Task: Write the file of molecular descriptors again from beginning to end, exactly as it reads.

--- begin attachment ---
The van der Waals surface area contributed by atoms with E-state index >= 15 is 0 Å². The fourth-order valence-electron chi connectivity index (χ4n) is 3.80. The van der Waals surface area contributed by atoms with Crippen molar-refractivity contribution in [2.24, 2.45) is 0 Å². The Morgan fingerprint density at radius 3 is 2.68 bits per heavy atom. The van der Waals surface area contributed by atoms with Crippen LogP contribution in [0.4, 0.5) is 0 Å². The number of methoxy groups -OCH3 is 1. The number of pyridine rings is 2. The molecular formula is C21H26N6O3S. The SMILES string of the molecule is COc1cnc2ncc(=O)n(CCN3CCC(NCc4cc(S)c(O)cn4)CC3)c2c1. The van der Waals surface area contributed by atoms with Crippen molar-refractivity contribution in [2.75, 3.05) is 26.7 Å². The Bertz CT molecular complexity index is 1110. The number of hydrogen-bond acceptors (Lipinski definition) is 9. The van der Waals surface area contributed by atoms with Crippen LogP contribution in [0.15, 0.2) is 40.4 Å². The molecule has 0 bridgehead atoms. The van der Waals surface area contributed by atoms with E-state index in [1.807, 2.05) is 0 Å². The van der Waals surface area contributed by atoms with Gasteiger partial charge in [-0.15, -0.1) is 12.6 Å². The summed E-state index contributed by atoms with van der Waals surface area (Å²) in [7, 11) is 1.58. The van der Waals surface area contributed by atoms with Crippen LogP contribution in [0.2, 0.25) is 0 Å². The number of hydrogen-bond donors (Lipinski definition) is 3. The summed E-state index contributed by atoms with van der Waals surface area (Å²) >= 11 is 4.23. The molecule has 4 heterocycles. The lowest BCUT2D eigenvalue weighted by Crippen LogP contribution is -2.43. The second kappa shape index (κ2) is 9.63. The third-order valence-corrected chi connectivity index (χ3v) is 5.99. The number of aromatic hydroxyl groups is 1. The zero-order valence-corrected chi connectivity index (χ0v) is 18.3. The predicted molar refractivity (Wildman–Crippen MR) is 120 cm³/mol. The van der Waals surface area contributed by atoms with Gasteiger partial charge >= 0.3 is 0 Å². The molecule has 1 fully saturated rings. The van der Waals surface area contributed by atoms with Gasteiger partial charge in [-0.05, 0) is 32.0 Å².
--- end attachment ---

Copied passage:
The van der Waals surface area contributed by atoms with E-state index >= 15 is 0 Å². The fourth-order valence-electron chi connectivity index (χ4n) is 3.80. The van der Waals surface area contributed by atoms with Crippen molar-refractivity contribution in [2.24, 2.45) is 0 Å². The Morgan fingerprint density at radius 3 is 2.68 bits per heavy atom. The van der Waals surface area contributed by atoms with Crippen LogP contribution in [0.4, 0.5) is 0 Å². The number of methoxy groups -OCH3 is 1. The number of pyridine rings is 2. The molecular formula is C21H26N6O3S. The SMILES string of the molecule is COc1cnc2ncc(=O)n(CCN3CCC(NCc4cc(S)c(O)cn4)CC3)c2c1. The van der Waals surface area contributed by atoms with Crippen molar-refractivity contribution in [2.75, 3.05) is 26.7 Å². The Bertz CT molecular complexity index is 1110. The number of hydrogen-bond acceptors (Lipinski definition) is 9. The van der Waals surface area contributed by atoms with Crippen LogP contribution in [0.15, 0.2) is 40.4 Å². The molecule has 0 bridgehead atoms. The van der Waals surface area contributed by atoms with E-state index in [1.807, 2.05) is 0 Å². The van der Waals surface area contributed by atoms with Gasteiger partial charge in [-0.15, -0.1) is 12.6 Å². The summed E-state index contributed by atoms with van der Waals surface area (Å²) in [7, 11) is 1.58. The van der Waals surface area contributed by atoms with Crippen LogP contribution in [0.2, 0.25) is 0 Å². The number of hydrogen-bond donors (Lipinski definition) is 3. The summed E-state index contributed by atoms with van der Waals surface area (Å²) >= 11 is 4.23. The molecule has 4 heterocycles. The lowest BCUT2D eigenvalue weighted by Crippen LogP contribution is -2.43. The second kappa shape index (κ2) is 9.63. The third-order valence-corrected chi connectivity index (χ3v) is 5.99. The number of aromatic hydroxyl groups is 1. The zero-order valence-corrected chi connectivity index (χ0v) is 18.3. The predicted molar refractivity (Wildman–Crippen MR) is 120 cm³/mol. The van der Waals surface area contributed by atoms with Gasteiger partial charge >= 0.3 is 0 Å². The molecule has 1 fully saturated rings. The van der Waals surface area contributed by atoms with Gasteiger partial charge in [-0.05, 0) is 32.0 Å².